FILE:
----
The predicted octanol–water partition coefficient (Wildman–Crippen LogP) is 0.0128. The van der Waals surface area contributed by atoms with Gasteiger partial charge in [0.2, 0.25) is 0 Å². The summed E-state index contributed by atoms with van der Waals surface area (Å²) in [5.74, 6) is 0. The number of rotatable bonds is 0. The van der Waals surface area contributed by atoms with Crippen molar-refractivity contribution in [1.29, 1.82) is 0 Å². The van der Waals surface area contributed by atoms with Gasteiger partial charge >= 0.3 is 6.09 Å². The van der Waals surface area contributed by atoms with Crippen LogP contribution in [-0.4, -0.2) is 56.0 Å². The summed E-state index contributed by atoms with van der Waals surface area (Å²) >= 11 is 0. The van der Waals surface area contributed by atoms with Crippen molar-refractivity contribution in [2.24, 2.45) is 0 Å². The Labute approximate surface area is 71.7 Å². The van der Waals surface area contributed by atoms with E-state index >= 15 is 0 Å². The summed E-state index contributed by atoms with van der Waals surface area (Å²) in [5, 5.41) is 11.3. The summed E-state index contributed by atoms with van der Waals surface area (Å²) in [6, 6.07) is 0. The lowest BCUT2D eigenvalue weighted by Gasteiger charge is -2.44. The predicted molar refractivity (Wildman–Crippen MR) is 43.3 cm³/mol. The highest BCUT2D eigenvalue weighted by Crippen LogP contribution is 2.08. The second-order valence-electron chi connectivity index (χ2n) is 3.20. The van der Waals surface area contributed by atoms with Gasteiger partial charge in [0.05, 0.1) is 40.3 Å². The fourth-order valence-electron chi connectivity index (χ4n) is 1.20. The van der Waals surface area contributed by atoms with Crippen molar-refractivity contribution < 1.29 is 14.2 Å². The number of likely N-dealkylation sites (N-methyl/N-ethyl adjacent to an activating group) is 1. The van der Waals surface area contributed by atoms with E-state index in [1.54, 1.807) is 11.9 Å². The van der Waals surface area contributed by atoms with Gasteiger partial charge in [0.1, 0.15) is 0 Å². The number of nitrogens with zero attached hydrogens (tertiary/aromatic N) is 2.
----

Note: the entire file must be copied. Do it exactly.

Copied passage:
The predicted octanol–water partition coefficient (Wildman–Crippen LogP) is 0.0128. The van der Waals surface area contributed by atoms with Gasteiger partial charge in [0.2, 0.25) is 0 Å². The summed E-state index contributed by atoms with van der Waals surface area (Å²) in [5.74, 6) is 0. The number of rotatable bonds is 0. The van der Waals surface area contributed by atoms with Crippen molar-refractivity contribution in [1.29, 1.82) is 0 Å². The van der Waals surface area contributed by atoms with Gasteiger partial charge >= 0.3 is 6.09 Å². The van der Waals surface area contributed by atoms with Crippen LogP contribution in [-0.4, -0.2) is 56.0 Å². The summed E-state index contributed by atoms with van der Waals surface area (Å²) >= 11 is 0. The van der Waals surface area contributed by atoms with Crippen molar-refractivity contribution in [2.24, 2.45) is 0 Å². The Labute approximate surface area is 71.7 Å². The van der Waals surface area contributed by atoms with E-state index >= 15 is 0 Å². The summed E-state index contributed by atoms with van der Waals surface area (Å²) in [5, 5.41) is 11.3. The summed E-state index contributed by atoms with van der Waals surface area (Å²) in [6, 6.07) is 0. The lowest BCUT2D eigenvalue weighted by Gasteiger charge is -2.44. The predicted molar refractivity (Wildman–Crippen MR) is 43.3 cm³/mol. The highest BCUT2D eigenvalue weighted by Crippen LogP contribution is 2.08. The second-order valence-electron chi connectivity index (χ2n) is 3.20. The van der Waals surface area contributed by atoms with Gasteiger partial charge in [0.05, 0.1) is 40.3 Å². The fourth-order valence-electron chi connectivity index (χ4n) is 1.20. The van der Waals surface area contributed by atoms with Crippen molar-refractivity contribution < 1.29 is 14.2 Å². The number of likely N-dealkylation sites (N-methyl/N-ethyl adjacent to an activating group) is 1. The van der Waals surface area contributed by atoms with E-state index in [1.54, 1.807) is 11.9 Å². The van der Waals surface area contributed by atoms with Gasteiger partial charge in [0.1, 0.15) is 0 Å². The number of nitrogens with zero attached hydrogens (tertiary/aromatic N) is 2.